|Alan Garrow Didache|
the problem page
Prof Edmondo Lupieri holds the John Cardinal Cody Endowed Chair in New Testament and Early Christianity at Loyola University Chicago. An early advocate of Matthew's use of Luke, Edmondo first published on this subject, in Italian, in 1988.[see below] He is editor, alongside Olegs Andrejevs, Simon J. Joseph and Joseph Verheyden, of the forthcoming: The Synoptic Problem 2022: Proceedings of the Loyola University Conference (BiTS 44: Leuven: Peeters) and author of the forthcoming: “’Q o non Q, questo è il dilemma’. Riflessioni sulle avventure di un’ipotesi,” in Auctores Nostri 25 (2022). Here he recalls how he first came to reject the tradition conception of Q:
"Why not Q? I remember vividly. I was at the University of Turin, Italy, working first as Assistant and then as Associate Professor of “Christian Origins”. It was the mid-Eighties. And, when I was offering courses centered on the Gospels, as I had been taught, I regularly explained the Synoptic Problem with the usual recourse to the Two Sources Hypothesis. Yes, we all knew it, there is no manuscript of Q, but the reconstruction is quite sure and then there is the Gospel of Thomas that proves that there were Gospels that contained almost only logia of Jesus and no Passion narrative. I remember writing with chalks on the blackboard for my students (no computers nor e-mails in those years) various parallel passages of Matthew and Luke, in columns, with arrows and lines to connect the contents…
My background was in Classical Philology: Greek Literature at the University of Pisa and at the Scuola Normale Superiore of the same city, where I had studied under the supervision of a then important Italian philologian, Graziano Arrighetti (1928-2017), a disciple of the great Giorgio Pasquali (1885-1952). I had wanted to become a papyrologist, and I studied indeed under Antonio Carlini (now emeritus) and Edda Bresciani (1930-2020). My first publication, while still a student, had been the critical edition of a literary Greek papyrus fragment, but already my dissertation (on pseudo-Athenagoras’s Treatise on the Resurrection) testifies to my interest in early Christianity and Patristics. After Pisa, I had moved to the University of Rome where, working and teaching with Manlio Simonetti (1926-2017), I matured my interest into the New Testament and what was then called Late Judaism and Early Christianity.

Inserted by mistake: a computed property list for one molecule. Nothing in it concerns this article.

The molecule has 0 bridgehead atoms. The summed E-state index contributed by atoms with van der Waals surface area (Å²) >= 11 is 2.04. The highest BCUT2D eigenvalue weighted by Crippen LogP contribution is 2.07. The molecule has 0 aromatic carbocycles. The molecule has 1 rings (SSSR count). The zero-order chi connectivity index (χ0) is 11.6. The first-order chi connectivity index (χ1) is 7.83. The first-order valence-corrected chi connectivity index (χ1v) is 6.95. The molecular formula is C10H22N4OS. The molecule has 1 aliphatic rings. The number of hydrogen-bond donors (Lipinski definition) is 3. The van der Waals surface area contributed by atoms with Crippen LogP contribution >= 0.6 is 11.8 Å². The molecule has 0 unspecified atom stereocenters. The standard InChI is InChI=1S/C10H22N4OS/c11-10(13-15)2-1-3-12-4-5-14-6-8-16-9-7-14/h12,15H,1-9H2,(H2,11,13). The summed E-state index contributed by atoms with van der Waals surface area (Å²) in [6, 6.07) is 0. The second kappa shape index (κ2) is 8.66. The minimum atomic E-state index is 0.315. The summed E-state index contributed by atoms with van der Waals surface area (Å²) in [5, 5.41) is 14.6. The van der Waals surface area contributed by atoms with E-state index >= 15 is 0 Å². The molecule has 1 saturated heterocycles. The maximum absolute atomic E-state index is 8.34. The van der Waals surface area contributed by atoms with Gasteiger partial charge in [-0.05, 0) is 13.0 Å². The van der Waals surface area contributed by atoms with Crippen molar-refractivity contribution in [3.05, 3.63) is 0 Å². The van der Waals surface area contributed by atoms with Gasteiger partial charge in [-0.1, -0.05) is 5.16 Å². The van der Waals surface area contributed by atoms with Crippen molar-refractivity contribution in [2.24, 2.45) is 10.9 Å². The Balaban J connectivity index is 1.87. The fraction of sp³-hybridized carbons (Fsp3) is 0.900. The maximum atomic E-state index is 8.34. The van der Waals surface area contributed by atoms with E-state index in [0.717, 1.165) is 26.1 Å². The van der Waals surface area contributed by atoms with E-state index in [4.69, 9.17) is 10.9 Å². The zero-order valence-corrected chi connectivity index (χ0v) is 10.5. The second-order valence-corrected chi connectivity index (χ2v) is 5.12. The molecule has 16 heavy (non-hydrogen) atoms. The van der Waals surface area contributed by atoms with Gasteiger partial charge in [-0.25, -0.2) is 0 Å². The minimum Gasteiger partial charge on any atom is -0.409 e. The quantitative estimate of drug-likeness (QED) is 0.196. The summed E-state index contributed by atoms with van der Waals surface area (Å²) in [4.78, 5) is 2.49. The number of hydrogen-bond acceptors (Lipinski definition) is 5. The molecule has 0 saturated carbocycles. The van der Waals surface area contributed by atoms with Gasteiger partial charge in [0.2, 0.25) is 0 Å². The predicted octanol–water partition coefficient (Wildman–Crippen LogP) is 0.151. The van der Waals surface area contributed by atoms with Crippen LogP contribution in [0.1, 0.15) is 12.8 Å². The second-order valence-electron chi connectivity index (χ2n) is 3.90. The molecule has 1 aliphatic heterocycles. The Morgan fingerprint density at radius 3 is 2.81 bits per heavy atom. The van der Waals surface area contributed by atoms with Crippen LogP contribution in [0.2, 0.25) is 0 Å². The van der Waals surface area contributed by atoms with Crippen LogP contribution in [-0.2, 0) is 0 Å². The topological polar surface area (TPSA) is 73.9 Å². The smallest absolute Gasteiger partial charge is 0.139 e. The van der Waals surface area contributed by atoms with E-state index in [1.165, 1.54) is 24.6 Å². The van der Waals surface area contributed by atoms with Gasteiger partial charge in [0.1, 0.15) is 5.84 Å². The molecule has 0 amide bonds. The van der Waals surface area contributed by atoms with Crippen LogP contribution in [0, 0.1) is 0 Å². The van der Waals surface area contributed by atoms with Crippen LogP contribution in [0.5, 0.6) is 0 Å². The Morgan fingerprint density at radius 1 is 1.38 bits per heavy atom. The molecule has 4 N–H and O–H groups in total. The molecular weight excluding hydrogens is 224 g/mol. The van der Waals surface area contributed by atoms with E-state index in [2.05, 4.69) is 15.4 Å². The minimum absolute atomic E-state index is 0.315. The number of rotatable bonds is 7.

It was in Turin though, discussing the Patristic interpretation of the baptismal imagery in Mark with my new mentor Franco Bolgiani (1922-2012), that he suggested to me to start working on the figure of John the Baptist. That subject was going to keep me busy for the first decades of my academic life. And obliged me to take upfront the Synoptic Problem while trying to identify the earliest historical and literary traditions on John the Baptist.
I decided to consider the synoptic material on John the Baptist like a sort of a “gospel in the Gospels” and, by reading and re-reading it, I started thinking that the traditional explanation of the intrasynoptic relationship, based on the Two Sources Hypothesis, was not working in a satisfactorily way. Why a collection of Jesus logia should have contained logia of John and narrative sections on him? And why Q was more and more identical to Luke?
I began reflecting on the Synoptics as a whole. The explanations of the so-called “minor agreements” had never completely convinced me. The “Lukan lacuna” did not appear to be really such after all. And, if there was a Q, the Passion narrative had to be part of it – and therefore Q ought to be another complete gospel, of which no fragment was extant, and no mention was to be found in any Church Father or heresiologist. But both Luke and Matthew had had independent access to it: a quite peculiar phenomenon, from a strictly historical and literary point of view.
I will not repeat here what I have explained in two recent contributions of mine, presently under press, but in those years, thanks also to the works of other scholars (and having verified that Carl Lachmann had not been a supporter of Q), I reached the conclusion that it is much more probable that whoever was in charge of the redaction of what is now the Gospel of Matthew had reworked the material of what is now the Gospel of Luke. This is not to deny the existence of presynoptic traditions and sources (both oral and written, as Lk 1:1-4 explicitly states), but to stress that a) the very existence of one major written source identifiable as “Q” is an hypothesis that rests on a very slender reed and, especially, that b) it is not practically possible nor theoretically thinkable that its text can be reconstructed upon the agreement of Matthew and Luke, since their reciprocal independence cannot be proved."
 “What if? Historical and Literary Hypotheses on Matthean Posteriority,” in O. Andrejevs et alii, The Synoptic Problem 2022: Proceedings of the Loyola University Conference (Biblical Tools and Studies 44), Leuven: Peeters 2023 and “’Q o non Q, questo è il dilemma’. Riflessioni sulle avventure di un’ipotesi,” in Auctores Nostri 25 (2022), forthcoming.
 See my Giovanni Battista nelle tradizioni sinottiche (Studi biblici 82), Brescia: Paideia 1988 and Giovanni Battista fra storia e leggenda (Biblioteca di cultura religiosa 53), Brescia: Paideia 1988, 1-192.
Are you attending SBL 2022 in Denver? look out for:
'Interrelations of the Gospels Consultation'.
Nov 20th, 9.00 - 11.30 am, Room 106 (Street Level) - Convention Center (CC)
This session includes two papers by MPH supporters, Chakrita Saulina and Ronald V Huggins.
More MPH Origin Stories
Alan Garrow is Vicar of St Peter's Harrogate and a member of SCIBS at the University of Sheffield.